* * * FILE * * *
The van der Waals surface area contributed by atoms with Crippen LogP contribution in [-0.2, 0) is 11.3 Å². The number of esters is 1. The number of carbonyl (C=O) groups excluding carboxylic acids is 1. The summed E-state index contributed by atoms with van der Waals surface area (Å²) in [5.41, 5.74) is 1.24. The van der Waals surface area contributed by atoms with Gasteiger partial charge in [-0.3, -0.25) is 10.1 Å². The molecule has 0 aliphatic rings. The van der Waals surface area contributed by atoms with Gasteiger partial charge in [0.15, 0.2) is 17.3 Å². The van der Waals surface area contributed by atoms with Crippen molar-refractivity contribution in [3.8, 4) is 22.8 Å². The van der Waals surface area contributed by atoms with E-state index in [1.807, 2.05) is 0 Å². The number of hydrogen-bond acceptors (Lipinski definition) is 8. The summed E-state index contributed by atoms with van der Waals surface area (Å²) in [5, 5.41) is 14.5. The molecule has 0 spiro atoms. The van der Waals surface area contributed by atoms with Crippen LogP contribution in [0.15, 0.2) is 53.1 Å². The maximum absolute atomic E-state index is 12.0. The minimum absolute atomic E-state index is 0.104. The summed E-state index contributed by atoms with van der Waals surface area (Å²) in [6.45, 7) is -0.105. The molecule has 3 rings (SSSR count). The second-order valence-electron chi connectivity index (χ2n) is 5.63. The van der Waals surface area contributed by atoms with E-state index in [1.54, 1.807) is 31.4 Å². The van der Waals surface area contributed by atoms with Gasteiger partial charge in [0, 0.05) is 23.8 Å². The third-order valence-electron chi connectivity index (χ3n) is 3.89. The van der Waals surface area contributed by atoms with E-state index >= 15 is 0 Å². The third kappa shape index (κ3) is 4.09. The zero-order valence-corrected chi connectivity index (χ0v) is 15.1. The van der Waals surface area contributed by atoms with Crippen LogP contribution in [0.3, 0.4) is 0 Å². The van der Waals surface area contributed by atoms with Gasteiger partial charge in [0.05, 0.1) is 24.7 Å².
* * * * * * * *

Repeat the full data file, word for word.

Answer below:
The van der Waals surface area contributed by atoms with Crippen LogP contribution in [-0.2, 0) is 11.3 Å². The number of esters is 1. The number of carbonyl (C=O) groups excluding carboxylic acids is 1. The summed E-state index contributed by atoms with van der Waals surface area (Å²) in [5.41, 5.74) is 1.24. The van der Waals surface area contributed by atoms with Gasteiger partial charge in [-0.3, -0.25) is 10.1 Å². The molecule has 0 aliphatic rings. The van der Waals surface area contributed by atoms with Gasteiger partial charge in [0.15, 0.2) is 17.3 Å². The van der Waals surface area contributed by atoms with Crippen molar-refractivity contribution in [3.8, 4) is 22.8 Å². The van der Waals surface area contributed by atoms with E-state index in [1.807, 2.05) is 0 Å². The number of hydrogen-bond acceptors (Lipinski definition) is 8. The summed E-state index contributed by atoms with van der Waals surface area (Å²) in [5, 5.41) is 14.5. The molecule has 0 spiro atoms. The van der Waals surface area contributed by atoms with Crippen LogP contribution in [0.15, 0.2) is 53.1 Å². The maximum absolute atomic E-state index is 12.0. The minimum absolute atomic E-state index is 0.104. The summed E-state index contributed by atoms with van der Waals surface area (Å²) in [6.45, 7) is -0.105. The molecule has 3 rings (SSSR count). The second-order valence-electron chi connectivity index (χ2n) is 5.63. The van der Waals surface area contributed by atoms with E-state index in [1.54, 1.807) is 31.4 Å². The van der Waals surface area contributed by atoms with Gasteiger partial charge in [0, 0.05) is 23.8 Å². The third-order valence-electron chi connectivity index (χ3n) is 3.89. The van der Waals surface area contributed by atoms with E-state index >= 15 is 0 Å². The third kappa shape index (κ3) is 4.09. The zero-order valence-corrected chi connectivity index (χ0v) is 15.1. The van der Waals surface area contributed by atoms with Crippen LogP contribution in [0.3, 0.4) is 0 Å². The van der Waals surface area contributed by atoms with Gasteiger partial charge in [0.05, 0.1) is 24.7 Å².